I am sitting on the porch, eating a bowl of Cheerios, trying to think of something to write about. Almost every morning I combat writer’s block with a bowl of Cheerios.

Cheerios are a proven cure for writer’s block. I know this because when we used to take multiple-choice tests in grade school, our teachers always told us to eat a healthy breakfast beforehand so we could focus.

And it must’ve worked. Because most of my classmates ate Cheerios and made great scores. Sadly, I ate Captain Crunch and i wuz held bak a cuple grades.

But somewhere along the way I switched to eating Cheerios during boyhood, and my grammar immediately became a lot more gooder.

The truth is, eating Cheerios is one of the few boyhood habits I still engage in on a daily basis aside from taking Flintstone vitamins and cleaning my nostrils manually.

I love Cheerios. I’m crazy about them. I don’t need fancy flavors like honey-nut, cinnamon-sprinkled, yogurt-covered, or coconut-toasted. Just give me the classical yellow box and a

jug of two-percent and I’m good to go.

I’m sure you’ve already heard, but Cheerios turned 80 this year. And while the birthday of a famous General Mills breakfast cereal might not strike you as a big deal, it is to me. And there’s a very important reason why: Because I needed a topic to write about this morning.

Think about it. How many old-world American brands are still around? How many products from the golden days of your youth are still on the store shelves?

Each year we lose another iconic institution that made our childhoods special: Chiclets, Slo Pokes, Woolworths, Oldsmobile, Plymouth, General Foods, Billy Beer, etc. Those things are gone now.

The world changes so fast that it’s impossible to keep up. Each morning you awake only to discover that a new Olive-Garden-Old-Navy shopping complex has popped up in your backyard. American nostalgia…

It’s early evening. The sun is setting over Birmingham. My wife and I are out for dinner at a nice restaurant, which is a rarity. I am wearing a sport coat.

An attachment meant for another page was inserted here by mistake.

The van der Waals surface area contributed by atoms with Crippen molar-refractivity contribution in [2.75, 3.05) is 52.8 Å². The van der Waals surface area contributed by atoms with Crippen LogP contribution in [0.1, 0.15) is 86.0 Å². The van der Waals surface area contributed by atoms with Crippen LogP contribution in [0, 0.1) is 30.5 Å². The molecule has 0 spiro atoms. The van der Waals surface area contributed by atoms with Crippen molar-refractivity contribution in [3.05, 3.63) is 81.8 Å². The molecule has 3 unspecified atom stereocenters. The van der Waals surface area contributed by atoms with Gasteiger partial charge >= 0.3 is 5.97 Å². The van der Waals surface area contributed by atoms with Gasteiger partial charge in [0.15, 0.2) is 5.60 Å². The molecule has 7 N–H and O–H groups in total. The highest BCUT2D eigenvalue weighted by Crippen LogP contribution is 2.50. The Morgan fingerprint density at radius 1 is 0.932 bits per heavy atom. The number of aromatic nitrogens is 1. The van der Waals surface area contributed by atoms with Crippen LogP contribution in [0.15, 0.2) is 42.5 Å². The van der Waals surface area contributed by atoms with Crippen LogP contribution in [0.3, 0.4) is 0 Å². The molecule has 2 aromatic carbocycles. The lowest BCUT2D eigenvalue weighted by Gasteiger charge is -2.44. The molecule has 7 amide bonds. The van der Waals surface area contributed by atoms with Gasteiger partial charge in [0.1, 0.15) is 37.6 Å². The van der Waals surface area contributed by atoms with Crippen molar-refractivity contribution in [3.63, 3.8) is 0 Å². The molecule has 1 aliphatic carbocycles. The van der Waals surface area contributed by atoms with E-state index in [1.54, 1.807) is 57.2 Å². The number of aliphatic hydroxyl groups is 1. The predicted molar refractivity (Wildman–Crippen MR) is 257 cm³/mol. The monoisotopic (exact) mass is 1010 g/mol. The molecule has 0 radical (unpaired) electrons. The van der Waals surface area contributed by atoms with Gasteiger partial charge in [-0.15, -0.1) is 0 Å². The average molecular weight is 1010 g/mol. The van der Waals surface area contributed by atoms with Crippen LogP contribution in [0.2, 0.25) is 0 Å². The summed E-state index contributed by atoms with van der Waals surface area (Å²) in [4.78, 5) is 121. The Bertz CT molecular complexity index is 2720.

Even bigger rarity.

It’s been a long time since we’ve gone out for dinner. Too long. This is because my wife has been my mother-in-law’s primary caregiver for the last few years. And in the months leading up to the end of her mother’s life, we didn’t get many opportunities to paint the town.

No, when you’re a caregiver you pretty much say goodbye to a personal life. You bid farewell to fancy restaurants and movie dates. Instead, you end up eating a lot of leftover meatloaf on the sofa while watching HGTV with your mother-in-law who often shouts, “This meatloaf needs salt!”

But tonight, here we are in the big city. And it’s nice. Actually, it’s better than nice. Tonight, I actually remember what it feels like to be human. Which is a sensation easily forgotten among caregivers.

We are sitting at an outside table, enjoying the

autumn weather when a Chevy Suburban pulls to the curb. A middle-aged guy with salt-and-pepper hair hops out of the driver’s seat and trots around the vehicle to open the rear hatch.

He unloads two large wheelchairs, one walker, and an oxygen canister on wheels. He parks the chairs on the sidewalk, then positions the roller-walker beside the corral of equipment. It looks like he’s about to stage a geriatric chorus line.

“Hold on, Mama,” the man shouts back to the car. “I’m coming for ya.”

Next, the man places women’s purses into each wheelchair. A large knit bag sits on one chair, a Burberry plaid handbag sits in the other chair.

My wife and I exchange looks. We’re both thinking the same thing. My mother-in-law used to have a plaid handbag.